I think we need to be careful about our terms and legal jurisdictions here.
When Lydia wrote "by virtue of having a patent, they hold the copyright
to that intellectual property", she may be referring to the texts of the
patent application, not the patent (idea) itself. Copyright law in
various countries may extend to the text in a patent application
separately from any patent rights (a different type of intellectual
property) granted if the patent application is accepted. See, for
example, a discussion of this in US copyright law:
Since Lydia is working in Canada, she'll need to check on Canadian
copyright law to see whether it extends to the texts of patent
applications. If not, she can reproduce the texts of patent
applications as she pleases since they're in the public domain. If so,
then she'll want to check whether the researcher's institution claims
copyright over all of the patent applications listed on the CV or, more
likely, only those applied for while working at the institution and
using institutional resources. Then she'll want to archive the
All that said, some patent offices make all patent applications
available on their website anyway, and Google scoops up many of them as
well: https://support.google.com/faqs/answer/2539193?hl=en . So if you
trust that they will be available in the future through at least one of
these channels, you might not bother archiving any patent applications
in your IR.
On 10/30/13 3:58 PM, Wilhelmina Randtke wrote:
> The intellectual property is a patent, not a copyright. The actual patent
> that was granted can be retrieved from the US Patent and Trademark Office.
> The paper documentation can be copied and posted freely by anyone.
> Copyright is not an issue here.
> -Wilhelmina Randtke
> On Oct 30, 2013 2:45 PM, "Lydia Zvyagintseva" <[log in to unmask]> wrote:
>> Sure, apologies for out-of-the-blue questions.
>> Well, a faculty member approaches the repository with their CV and asks us
>> to investigate all their publications to see how much of their work we can
>> deposit. They list their patents as part of their scholarly output on their
>> CV. My understanding is that by virtue of having a patent, they hold the
>> copyright to that intellectual property, and since they produced it in an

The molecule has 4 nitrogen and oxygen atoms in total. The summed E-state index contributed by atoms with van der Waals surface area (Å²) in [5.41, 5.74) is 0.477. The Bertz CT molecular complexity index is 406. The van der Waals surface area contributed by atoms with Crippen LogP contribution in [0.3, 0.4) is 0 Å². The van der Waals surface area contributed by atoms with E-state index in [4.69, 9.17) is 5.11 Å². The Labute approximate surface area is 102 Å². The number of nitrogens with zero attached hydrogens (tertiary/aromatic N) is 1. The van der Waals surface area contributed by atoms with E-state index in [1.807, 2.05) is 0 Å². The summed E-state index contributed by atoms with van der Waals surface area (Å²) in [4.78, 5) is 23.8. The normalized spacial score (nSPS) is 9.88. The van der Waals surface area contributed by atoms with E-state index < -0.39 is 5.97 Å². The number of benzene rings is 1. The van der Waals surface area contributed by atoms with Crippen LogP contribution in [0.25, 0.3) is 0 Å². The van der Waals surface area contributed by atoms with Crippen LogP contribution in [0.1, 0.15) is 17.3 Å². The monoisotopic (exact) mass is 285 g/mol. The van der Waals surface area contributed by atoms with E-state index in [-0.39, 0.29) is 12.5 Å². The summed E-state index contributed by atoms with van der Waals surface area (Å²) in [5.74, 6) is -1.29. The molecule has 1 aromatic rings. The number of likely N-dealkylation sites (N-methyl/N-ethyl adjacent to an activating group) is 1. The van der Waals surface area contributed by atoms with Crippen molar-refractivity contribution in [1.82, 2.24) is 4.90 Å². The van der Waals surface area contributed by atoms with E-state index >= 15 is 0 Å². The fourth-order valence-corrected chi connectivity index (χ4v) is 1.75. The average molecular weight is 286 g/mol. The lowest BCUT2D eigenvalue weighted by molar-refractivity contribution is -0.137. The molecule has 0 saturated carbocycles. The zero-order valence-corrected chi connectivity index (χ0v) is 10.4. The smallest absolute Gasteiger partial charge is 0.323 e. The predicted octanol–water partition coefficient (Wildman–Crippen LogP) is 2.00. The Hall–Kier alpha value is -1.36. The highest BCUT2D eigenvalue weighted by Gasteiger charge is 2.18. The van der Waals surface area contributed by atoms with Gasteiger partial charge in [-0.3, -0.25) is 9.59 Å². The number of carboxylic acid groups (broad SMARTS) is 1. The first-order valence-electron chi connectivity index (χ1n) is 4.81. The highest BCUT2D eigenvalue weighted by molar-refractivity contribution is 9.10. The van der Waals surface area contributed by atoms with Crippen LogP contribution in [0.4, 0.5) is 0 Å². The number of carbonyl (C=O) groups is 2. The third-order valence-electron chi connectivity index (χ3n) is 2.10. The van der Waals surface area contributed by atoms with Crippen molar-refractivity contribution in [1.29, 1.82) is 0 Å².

>> educational institution, we are free to capture their work in an IR.
>> However, that would depend on what the details of the patent granted
>> include, which is there the communication with the faculty member has to
>> happen. Am I off the mark here? I found a couple of patents in arXiv and
>> wanted to see how others treat these types of documents.
>> Thank you!
>> On Wed, Oct 30, 2013 at 1:08 PM, Matthew Sherman
>> <[log in to unmask]>wrote:
>>> Can you provide context? I am trying to understand why you would put a
>>> patent in an IR.
>>> On Wed, Oct 30, 2013 at 3:07 PM, Lydia Zvyagintseva <[log in to unmask]
>>>> Hi everyone,
>>>> Forgive me if this question has been asked before on this listserv, but
>>>> trying to gather some info for proceeding with patents down the road.
>>>> Do you have patents in your IR? What priority do they take in your
>>>> repository process? What's your workflow when dealing with them? Any
>>>> special considerations?
>>>> Many thanks for any input!
>>>> *Lydia Zvyagintseva*
>>>> MA/MLIS Candidate
>>>> Founder, HackYEG <http://hackyeg.com>
>>>> School of Library and Information Studies
>>>> Humanities Computing
>>>> University of Alberta, Edmonton, AB
>>>> [log in to unmask]
>> *Lydia Zvyagintseva*
>> MA/MLIS Candidate
>> Founder, HackYEG <http://hackyeg.com>
>> School of Library and Information Studies
>> Humanities Computing
>> University of Alberta, Edmonton, AB
>> [log in to unmask]